Workforce

CDC, NASA seek apps to monitor employee vaccinations

vaccine passport on mobile phone (Robert Avgustin/Shutterstock.com) 

Federal agencies are looking to vendors for ideas on managing the implementation of the Biden administration's executive order requiring COVID-19 vaccinations for federal employees and contractors.

Under the executive order, agencies must require documentation from employees of their immunization record that includes the date of vaccine administration and the name of the health care organization providing the vaccine, according to an FAQ on SaferFederalWorkforce.gov. That documentation can be a paper or digital record that displays the required information. 

While agencies must collect information necessary to verify that an employee is fully vaccinated, they may develop their own processes, systems, tools or applications for data collection and maintenance -- provided they allow employees to update their vaccination status and related information, per the FAQ.

The Centers for Disease Control and Prevention posted a sources sought notice on Monday seeking information from vendors about a providing electronic verification of COVID-19 vaccinations and testing for its workforce of about 25,000 employees.

CDC is looking for what is commonly described as "vaccine passport," although that term appears nowhere in the contracting documents, to verify employee vaccinations and to monitor testing on the approximately 5,000 CDC employees who travel internationally for work every year. Many of these travelers will need to provide authenticated vaccine and testing data upon arrival in certain countries.

The agency wants information on whether a vendor can integrate data from CDC personnel systems and support back-end connections with data from pharmacy chains, state immunization systems and non-public health systems as well as information on whether a vendor's product is recognized and used in the U.S. and abroad. CDC is also interested in whether a vendor will accept a U.S. government travel card for payment in transactions.

NASA is looking to mobile tech for its vaccine passport. The space agency issued a presolicitation on Sept. 21 for technologies and software that could be downloaded to a smartphone that will allow employees to display their vaccination status before entering a NASA facility. The solution must also give agency officials a way to quickly report analytics on the number of employees vaccinated, while simultaneously maintaining the privacy and security of employee data. 

Users must be able to manually input data as well as upload a photo of a proof-of-vaccination document and any booster shots. The solution must also allow for results from rapid antigen tests, including the time/date of the test and result, and alert app users to a positive test result and when a completed test is more than seven days old.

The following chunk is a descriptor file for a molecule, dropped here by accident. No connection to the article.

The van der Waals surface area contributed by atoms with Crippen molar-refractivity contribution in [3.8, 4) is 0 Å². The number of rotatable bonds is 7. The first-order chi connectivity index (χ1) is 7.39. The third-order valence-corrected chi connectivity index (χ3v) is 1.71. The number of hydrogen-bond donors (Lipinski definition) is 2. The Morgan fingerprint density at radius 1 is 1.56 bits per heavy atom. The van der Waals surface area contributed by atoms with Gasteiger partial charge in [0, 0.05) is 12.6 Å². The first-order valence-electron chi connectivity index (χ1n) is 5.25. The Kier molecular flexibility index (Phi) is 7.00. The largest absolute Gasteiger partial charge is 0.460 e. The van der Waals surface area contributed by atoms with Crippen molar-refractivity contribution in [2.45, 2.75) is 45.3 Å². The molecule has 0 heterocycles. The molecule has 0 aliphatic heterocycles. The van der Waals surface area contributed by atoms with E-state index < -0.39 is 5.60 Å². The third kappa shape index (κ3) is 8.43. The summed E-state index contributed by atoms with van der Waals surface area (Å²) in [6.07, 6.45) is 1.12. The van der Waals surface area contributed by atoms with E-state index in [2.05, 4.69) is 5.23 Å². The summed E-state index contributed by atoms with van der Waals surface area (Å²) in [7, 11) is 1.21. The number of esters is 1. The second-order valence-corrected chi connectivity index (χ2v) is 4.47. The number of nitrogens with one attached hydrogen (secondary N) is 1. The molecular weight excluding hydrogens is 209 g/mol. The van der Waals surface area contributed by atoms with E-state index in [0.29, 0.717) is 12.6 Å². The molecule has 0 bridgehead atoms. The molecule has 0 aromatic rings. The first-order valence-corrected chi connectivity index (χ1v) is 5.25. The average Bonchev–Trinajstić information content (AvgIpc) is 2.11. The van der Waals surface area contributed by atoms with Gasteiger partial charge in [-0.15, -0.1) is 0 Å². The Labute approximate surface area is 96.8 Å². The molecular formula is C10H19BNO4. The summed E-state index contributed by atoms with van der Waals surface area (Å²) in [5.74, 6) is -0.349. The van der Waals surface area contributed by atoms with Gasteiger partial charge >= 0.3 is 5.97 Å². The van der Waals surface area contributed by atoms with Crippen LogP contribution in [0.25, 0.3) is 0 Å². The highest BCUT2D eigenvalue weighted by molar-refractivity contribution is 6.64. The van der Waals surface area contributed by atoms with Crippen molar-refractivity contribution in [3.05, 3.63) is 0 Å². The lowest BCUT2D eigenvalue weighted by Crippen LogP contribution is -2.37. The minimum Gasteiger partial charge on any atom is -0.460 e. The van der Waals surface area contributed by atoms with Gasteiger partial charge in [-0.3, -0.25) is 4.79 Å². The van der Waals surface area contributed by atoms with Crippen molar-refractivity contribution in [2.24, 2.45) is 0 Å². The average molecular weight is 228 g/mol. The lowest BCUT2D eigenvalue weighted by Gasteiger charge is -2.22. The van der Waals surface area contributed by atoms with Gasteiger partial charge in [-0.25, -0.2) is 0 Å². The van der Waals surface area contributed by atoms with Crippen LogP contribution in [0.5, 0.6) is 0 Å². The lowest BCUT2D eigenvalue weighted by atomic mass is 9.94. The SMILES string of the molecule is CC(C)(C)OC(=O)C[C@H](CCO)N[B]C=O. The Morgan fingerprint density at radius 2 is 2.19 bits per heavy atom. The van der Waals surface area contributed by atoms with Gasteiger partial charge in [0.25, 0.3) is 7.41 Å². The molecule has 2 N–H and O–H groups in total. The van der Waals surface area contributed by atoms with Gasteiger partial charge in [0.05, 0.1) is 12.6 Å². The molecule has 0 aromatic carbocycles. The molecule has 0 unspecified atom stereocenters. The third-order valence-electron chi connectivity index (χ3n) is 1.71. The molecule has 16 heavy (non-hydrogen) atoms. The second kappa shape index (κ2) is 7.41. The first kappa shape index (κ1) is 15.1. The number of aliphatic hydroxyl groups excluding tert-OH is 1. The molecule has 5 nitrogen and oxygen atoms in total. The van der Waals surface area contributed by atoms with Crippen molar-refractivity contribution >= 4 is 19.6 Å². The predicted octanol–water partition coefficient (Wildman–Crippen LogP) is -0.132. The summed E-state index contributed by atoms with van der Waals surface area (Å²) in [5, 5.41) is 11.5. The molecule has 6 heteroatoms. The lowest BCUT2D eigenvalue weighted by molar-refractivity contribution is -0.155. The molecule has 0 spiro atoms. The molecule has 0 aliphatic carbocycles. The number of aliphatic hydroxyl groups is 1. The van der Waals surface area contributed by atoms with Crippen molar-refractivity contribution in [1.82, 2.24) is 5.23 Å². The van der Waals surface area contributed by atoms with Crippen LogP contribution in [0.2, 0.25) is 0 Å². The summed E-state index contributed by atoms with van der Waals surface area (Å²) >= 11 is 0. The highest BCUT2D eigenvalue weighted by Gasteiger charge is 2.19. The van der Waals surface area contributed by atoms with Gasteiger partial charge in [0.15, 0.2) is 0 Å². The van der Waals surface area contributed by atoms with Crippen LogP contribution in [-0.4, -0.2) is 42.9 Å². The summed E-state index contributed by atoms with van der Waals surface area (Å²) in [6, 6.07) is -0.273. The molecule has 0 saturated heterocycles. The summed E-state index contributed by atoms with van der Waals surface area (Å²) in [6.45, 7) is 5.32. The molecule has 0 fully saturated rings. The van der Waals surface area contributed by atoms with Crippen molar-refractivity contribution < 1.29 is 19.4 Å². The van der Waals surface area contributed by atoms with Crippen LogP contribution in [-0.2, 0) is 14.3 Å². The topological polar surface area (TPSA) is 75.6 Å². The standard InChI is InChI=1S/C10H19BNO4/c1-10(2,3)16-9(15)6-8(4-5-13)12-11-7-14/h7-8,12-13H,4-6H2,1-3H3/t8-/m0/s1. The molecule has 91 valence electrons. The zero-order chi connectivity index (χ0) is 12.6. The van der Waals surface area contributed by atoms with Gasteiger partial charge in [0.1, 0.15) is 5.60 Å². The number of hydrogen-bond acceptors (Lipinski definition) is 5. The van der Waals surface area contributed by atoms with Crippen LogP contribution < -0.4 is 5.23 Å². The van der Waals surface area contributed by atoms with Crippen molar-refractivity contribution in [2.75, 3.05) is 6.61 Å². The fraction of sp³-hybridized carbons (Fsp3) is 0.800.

To maintain the security and privacy to the data, the app should verify the employee's identity either through biometrics or a scan of a driver’s license or other government-issued ID. Uploaded data must be encrypted and converted into a QR code or a color-coded indicator so vaccine status can be easily checked upon entering a NASA facility. 

The solution should include a reader or a downloadable smartphone application that can read the QR code in order to identify if an employee meets the criteria.

Aggregated data must be exportable to allow for reports analyzing overall employee vaccination rates, NASA said.

The request for information asks potential vendors if their solution can meet federal data requirements for storing COVID testing data, such as the Federal Information Security Modernization Act for overall cybersecurity and the Federal Risk and Authorization Management Program for cloud-service security controls.

Responses to the NASA RFI were due Sept. 24. CDC is seeking responses from vendors by Oct. 5.

Portions of this article were originally published in GCN.

About the Authors

Susan Miller is executive editor at GCN.

Over a career spent in tech media, Miller has worked in editorial, print production and online, starting on the copy desk at IDG’s ComputerWorld, moving to print production for Federal Computer Week and later helping launch websites and email newsletter delivery for FCW. After a turn at Virginia’s Center for Innovative Technology, where she worked to promote technology-based economic development, she rejoined what was to become 1105 Media in 2004, eventually managing content and production for all the company's government-focused websites. Miller shifted back to editorial in 2012, when she began working with GCN.

Miller has a BA and MA from West Chester University and did Ph.D. work in English at the University of Delaware.

Connect with Susan at [email protected] or @sjaymiller.

Adam Mazmanian is executive editor of FCW.

Before joining the editing team, Mazmanian was an FCW staff writer covering Congress, government-wide technology policy and the Department of Veterans Affairs. Prior to joining FCW, Mazmanian was technology correspondent for National Journal and served in a variety of editorial roles at B2B news service SmartBrief. Mazmanian has contributed reviews and articles to the Washington Post, the Washington City Paper, Newsday, New York Press, Architect Magazine and other publications.

Click here for previous articles by Mazmanian. Connect with him on Twitter at @thisismaz.


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